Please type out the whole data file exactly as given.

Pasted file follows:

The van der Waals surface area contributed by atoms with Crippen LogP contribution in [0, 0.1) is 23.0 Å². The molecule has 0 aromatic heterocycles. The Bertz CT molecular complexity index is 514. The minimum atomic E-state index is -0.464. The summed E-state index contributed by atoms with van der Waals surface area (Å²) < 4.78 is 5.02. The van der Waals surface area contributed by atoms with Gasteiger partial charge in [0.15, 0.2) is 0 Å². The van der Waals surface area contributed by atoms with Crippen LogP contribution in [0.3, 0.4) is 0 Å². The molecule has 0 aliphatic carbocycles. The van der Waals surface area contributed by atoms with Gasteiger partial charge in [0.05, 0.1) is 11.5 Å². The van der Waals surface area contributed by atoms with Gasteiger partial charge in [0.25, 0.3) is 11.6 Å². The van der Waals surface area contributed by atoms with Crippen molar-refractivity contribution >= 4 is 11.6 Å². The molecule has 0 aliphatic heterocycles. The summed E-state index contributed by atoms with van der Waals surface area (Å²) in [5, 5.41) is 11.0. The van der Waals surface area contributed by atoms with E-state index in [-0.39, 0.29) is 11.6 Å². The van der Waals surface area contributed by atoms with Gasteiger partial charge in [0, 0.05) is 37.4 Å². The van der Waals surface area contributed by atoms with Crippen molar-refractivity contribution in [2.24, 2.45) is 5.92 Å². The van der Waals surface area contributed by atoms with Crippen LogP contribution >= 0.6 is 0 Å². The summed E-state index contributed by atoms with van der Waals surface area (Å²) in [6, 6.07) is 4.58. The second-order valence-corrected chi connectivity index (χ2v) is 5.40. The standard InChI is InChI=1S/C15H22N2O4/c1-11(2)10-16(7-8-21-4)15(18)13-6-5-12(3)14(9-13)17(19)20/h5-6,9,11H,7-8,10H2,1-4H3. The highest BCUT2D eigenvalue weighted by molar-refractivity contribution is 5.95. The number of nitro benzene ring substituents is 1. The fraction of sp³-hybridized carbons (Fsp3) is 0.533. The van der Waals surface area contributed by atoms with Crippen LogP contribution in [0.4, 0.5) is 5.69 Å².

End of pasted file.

The van der Waals surface area contributed by atoms with Crippen LogP contribution in [0, 0.1) is 23.0 Å². The molecule has 0 aromatic heterocycles. The Bertz CT molecular complexity index is 514. The minimum atomic E-state index is -0.464. The summed E-state index contributed by atoms with van der Waals surface area (Å²) < 4.78 is 5.02. The van der Waals surface area contributed by atoms with Gasteiger partial charge in [0.15, 0.2) is 0 Å². The van der Waals surface area contributed by atoms with Crippen LogP contribution in [0.3, 0.4) is 0 Å². The molecule has 0 aliphatic carbocycles. The van der Waals surface area contributed by atoms with Gasteiger partial charge in [0.05, 0.1) is 11.5 Å². The van der Waals surface area contributed by atoms with Gasteiger partial charge in [0.25, 0.3) is 11.6 Å². The van der Waals surface area contributed by atoms with Crippen molar-refractivity contribution >= 4 is 11.6 Å². The molecule has 0 aliphatic heterocycles. The summed E-state index contributed by atoms with van der Waals surface area (Å²) in [5, 5.41) is 11.0. The van der Waals surface area contributed by atoms with E-state index in [-0.39, 0.29) is 11.6 Å². The van der Waals surface area contributed by atoms with Gasteiger partial charge in [0, 0.05) is 37.4 Å². The van der Waals surface area contributed by atoms with Crippen molar-refractivity contribution in [2.24, 2.45) is 5.92 Å². The van der Waals surface area contributed by atoms with Crippen LogP contribution >= 0.6 is 0 Å². The summed E-state index contributed by atoms with van der Waals surface area (Å²) in [6, 6.07) is 4.58. The second-order valence-corrected chi connectivity index (χ2v) is 5.40. The standard InChI is InChI=1S/C15H22N2O4/c1-11(2)10-16(7-8-21-4)15(18)13-6-5-12(3)14(9-13)17(19)20/h5-6,9,11H,7-8,10H2,1-4H3. The highest BCUT2D eigenvalue weighted by molar-refractivity contribution is 5.95. The number of nitro benzene ring substituents is 1. The fraction of sp³-hybridized carbons (Fsp3) is 0.533. The van der Waals surface area contributed by atoms with Crippen LogP contribution in [0.4, 0.5) is 5.69 Å².